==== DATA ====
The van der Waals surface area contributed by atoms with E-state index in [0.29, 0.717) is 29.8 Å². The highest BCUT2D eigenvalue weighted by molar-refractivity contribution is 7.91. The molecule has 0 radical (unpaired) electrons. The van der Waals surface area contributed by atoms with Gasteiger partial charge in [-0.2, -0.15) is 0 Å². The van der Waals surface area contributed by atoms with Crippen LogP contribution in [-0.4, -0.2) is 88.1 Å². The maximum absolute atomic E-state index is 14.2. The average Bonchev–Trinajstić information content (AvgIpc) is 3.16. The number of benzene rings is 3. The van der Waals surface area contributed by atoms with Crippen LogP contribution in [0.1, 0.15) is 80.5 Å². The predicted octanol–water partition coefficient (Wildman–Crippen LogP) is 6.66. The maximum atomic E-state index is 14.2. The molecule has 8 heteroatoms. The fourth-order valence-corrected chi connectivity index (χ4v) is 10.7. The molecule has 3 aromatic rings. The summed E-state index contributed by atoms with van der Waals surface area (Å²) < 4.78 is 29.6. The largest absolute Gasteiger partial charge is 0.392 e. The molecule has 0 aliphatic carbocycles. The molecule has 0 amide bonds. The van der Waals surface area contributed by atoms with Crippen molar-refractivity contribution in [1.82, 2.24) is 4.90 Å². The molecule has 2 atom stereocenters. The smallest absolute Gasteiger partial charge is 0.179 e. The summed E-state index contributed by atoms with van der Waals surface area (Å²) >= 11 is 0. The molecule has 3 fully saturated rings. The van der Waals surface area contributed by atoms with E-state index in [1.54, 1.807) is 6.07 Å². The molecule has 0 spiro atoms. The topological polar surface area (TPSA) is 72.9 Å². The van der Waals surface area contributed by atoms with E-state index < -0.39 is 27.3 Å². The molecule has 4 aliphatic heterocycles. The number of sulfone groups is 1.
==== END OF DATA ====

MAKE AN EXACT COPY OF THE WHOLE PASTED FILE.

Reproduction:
The van der Waals surface area contributed by atoms with E-state index in [0.29, 0.717) is 29.8 Å². The highest BCUT2D eigenvalue weighted by molar-refractivity contribution is 7.91. The molecule has 0 radical (unpaired) electrons. The van der Waals surface area contributed by atoms with Gasteiger partial charge in [-0.2, -0.15) is 0 Å². The van der Waals surface area contributed by atoms with Crippen LogP contribution in [-0.4, -0.2) is 88.1 Å². The maximum absolute atomic E-state index is 14.2. The average Bonchev–Trinajstić information content (AvgIpc) is 3.16. The number of benzene rings is 3. The van der Waals surface area contributed by atoms with Crippen LogP contribution in [0.1, 0.15) is 80.5 Å². The predicted octanol–water partition coefficient (Wildman–Crippen LogP) is 6.66. The maximum atomic E-state index is 14.2. The molecule has 8 heteroatoms. The fourth-order valence-corrected chi connectivity index (χ4v) is 10.7. The molecule has 3 aromatic rings. The summed E-state index contributed by atoms with van der Waals surface area (Å²) < 4.78 is 29.6. The largest absolute Gasteiger partial charge is 0.392 e. The molecule has 0 aliphatic carbocycles. The molecule has 0 amide bonds. The van der Waals surface area contributed by atoms with Crippen molar-refractivity contribution in [1.82, 2.24) is 4.90 Å². The molecule has 2 atom stereocenters. The smallest absolute Gasteiger partial charge is 0.179 e. The summed E-state index contributed by atoms with van der Waals surface area (Å²) >= 11 is 0. The molecule has 3 fully saturated rings. The van der Waals surface area contributed by atoms with E-state index in [1.54, 1.807) is 6.07 Å². The molecule has 0 spiro atoms. The topological polar surface area (TPSA) is 72.9 Å². The van der Waals surface area contributed by atoms with E-state index < -0.39 is 27.3 Å². The molecule has 4 aliphatic heterocycles. The number of sulfone groups is 1.